The original articles on the Gaussian process (Neal 1997; MacKay 1998) did not view this method as an approach for variable selection and imposed an inverse Gamma prior on the ρ^{2} parameters. Though does provide information about the relevance of any QTL *k* with values near zero indicating an irrelevant QTL [similar to the parameters β_{k} in the parametric linear QTL model (1)], determining which 's are significantly nonzero is challenging. It is convenient to represent the hyperparameters in terms of their reciprocals, defined to be τ_{xk} = 1/ and . We perform Bayesian variable selection by imposing Gamma mixture priors on the parameters τ_{xk} and τ_{tj}. We introduce the latent variables γ_{xk} (γ_{xk} = 0 or 1) and γ_{tj} (γ_{tj} = 0 or 1). Then the Gamma mixture priors for the QTL associated parameters are represented as(4)Here Be(*p* | *a*, *b*) represents the Beta density *p ^{a}*

^{−1}(1 −

*p*)

^{b}^{−1}/

*B*(

*a*,

*b*), Ga(τ |

*a*,

*b*) represents the Gamma density τ

^{a}^{−1}exp(−

*b*τ)

*b*/Γ(

^{a}*a*), with

*E*(τ) = μ and , and (α

_{x0}, μ

_{x0}, α

_{x1}, μ

_{x1},

*a*

_{xγ}, b

_{xγ}) are hyperparameters to be specified or inferred. Similarly, for the nongenetic covariate associated parameters, we assume the mixture priors(5)Note that here μ

_{x0}, μ

_{x1}, μ

_{t0}, and μ

_{t1}are the means of the two Gamma distributions in (4) and in (5), respectively. Setting μ

_{x0}(as well as μ

_{t0}) to a large value ensures that if γ

_{xk}= 0, then ρ

_{xk}will take on very small values, and thus the corresponding variable is irrelevant. In contrast, setting μ

_{x1}(as well as μ

_{t1}) to a smaller value ensures that if γ

_{xk}= 1, then a nonzero value of ρ

_{xk}will be included in the model.

Define τ_{ξ} = 1/ξ^{2}, and let the prior distributions of the two parameters be Gamma and given by(6)(7)Values for the parameters (α_{ξ}, μ_{ξ}, α_{e}, μ_{e}) are chosen prior to analysis.

The Gaussian process was originally proposed for modeling curves with continuous covariates, where the smoothness assumption on Gaussian process guarantees the smoothness of the estimated curves. However, in QTL mapping and other similar genetics analysis (Kwee *et al.* 2008), the primary goal is to map genes. The violation of the continuity assumption may be highly influential on the QTL effect estimation, but since the QTL effect estimation is only a secondary task in QTL mapping, the discreteness of genetic variables is less of a concern. As one extreme example, when only one gene is included, the Gaussian process model is equivalent to the random effect model where the genetic effect is treated as random with a normal distribution.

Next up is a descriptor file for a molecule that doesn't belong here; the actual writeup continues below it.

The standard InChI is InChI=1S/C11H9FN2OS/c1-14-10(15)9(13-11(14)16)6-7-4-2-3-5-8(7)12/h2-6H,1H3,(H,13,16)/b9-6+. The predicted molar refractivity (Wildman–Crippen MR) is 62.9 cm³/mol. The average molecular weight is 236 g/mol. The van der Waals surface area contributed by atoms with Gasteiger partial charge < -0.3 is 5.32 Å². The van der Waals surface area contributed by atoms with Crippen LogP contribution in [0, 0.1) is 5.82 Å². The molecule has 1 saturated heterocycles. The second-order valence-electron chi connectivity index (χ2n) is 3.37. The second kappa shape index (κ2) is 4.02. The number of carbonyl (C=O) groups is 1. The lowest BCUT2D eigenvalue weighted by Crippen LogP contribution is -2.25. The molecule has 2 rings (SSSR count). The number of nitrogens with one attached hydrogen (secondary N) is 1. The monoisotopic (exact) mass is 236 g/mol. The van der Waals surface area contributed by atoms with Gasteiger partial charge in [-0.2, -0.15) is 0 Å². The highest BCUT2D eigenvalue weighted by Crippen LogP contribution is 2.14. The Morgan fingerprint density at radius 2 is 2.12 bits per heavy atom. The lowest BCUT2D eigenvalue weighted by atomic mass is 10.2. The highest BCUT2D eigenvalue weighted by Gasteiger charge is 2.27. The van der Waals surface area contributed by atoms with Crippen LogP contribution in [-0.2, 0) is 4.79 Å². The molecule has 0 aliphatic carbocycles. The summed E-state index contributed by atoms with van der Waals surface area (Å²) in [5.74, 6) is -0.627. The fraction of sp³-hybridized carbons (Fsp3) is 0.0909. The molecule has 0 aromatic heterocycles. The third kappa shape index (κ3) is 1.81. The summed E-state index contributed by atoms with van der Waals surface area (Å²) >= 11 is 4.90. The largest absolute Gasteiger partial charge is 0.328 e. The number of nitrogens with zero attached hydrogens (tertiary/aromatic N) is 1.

#### MCMC algorithm for posterior computation:

Inference is based on the joint posterior distribution of the unknown parameters (τ_{x1}, …, τ_{xp}, τ_{t1}, …, τ_{tq}, τ_{ξ}, τ_{e}) and the unknown function vector **η**, conditional on the phenotype (**y**), covariate (**t**), and marker (**x**) data. One potential problem in working with this joint posterior arises due to the discrete nature of the marker data: When the number of significant markers (*i.e.*, markers with distinctly nonzero ρ_{xk}) is small, then the covariance matrix of **η**, **Σ**, may become (nearly) singular, because multiple individuals will share the same genotype configuration at these few markers. In this case the performance of the method deteriorates, and we therefore prefer to work with the joint posterior of the unknown parameters, or the joint posterior marginalized with respect to **η**. Because of the normal prior on **η**, this marginalization is equivalent to substituting the likelihood function of **y** conditional on **η** by the unconditional likelihood of **y**, or(8)where **Σ**_{y} is nonsingular even if **Σ** is singular. We compared inferences based on the joint posterior of the unknown parameters and **η** *vs.* the joint posterior of the parameters (using the same simulated data as presented below) and found the latter to provide clearly superior results. Therefore, from here on we consider only the marginalized posterior.

Most of the posterior computation is quite straightforward, and details can be found in supporting information, File S1. Below we describe an efficient sampling scheme, hybrid MCMC, that is essential for dealing with the large-scale QTL mapping data.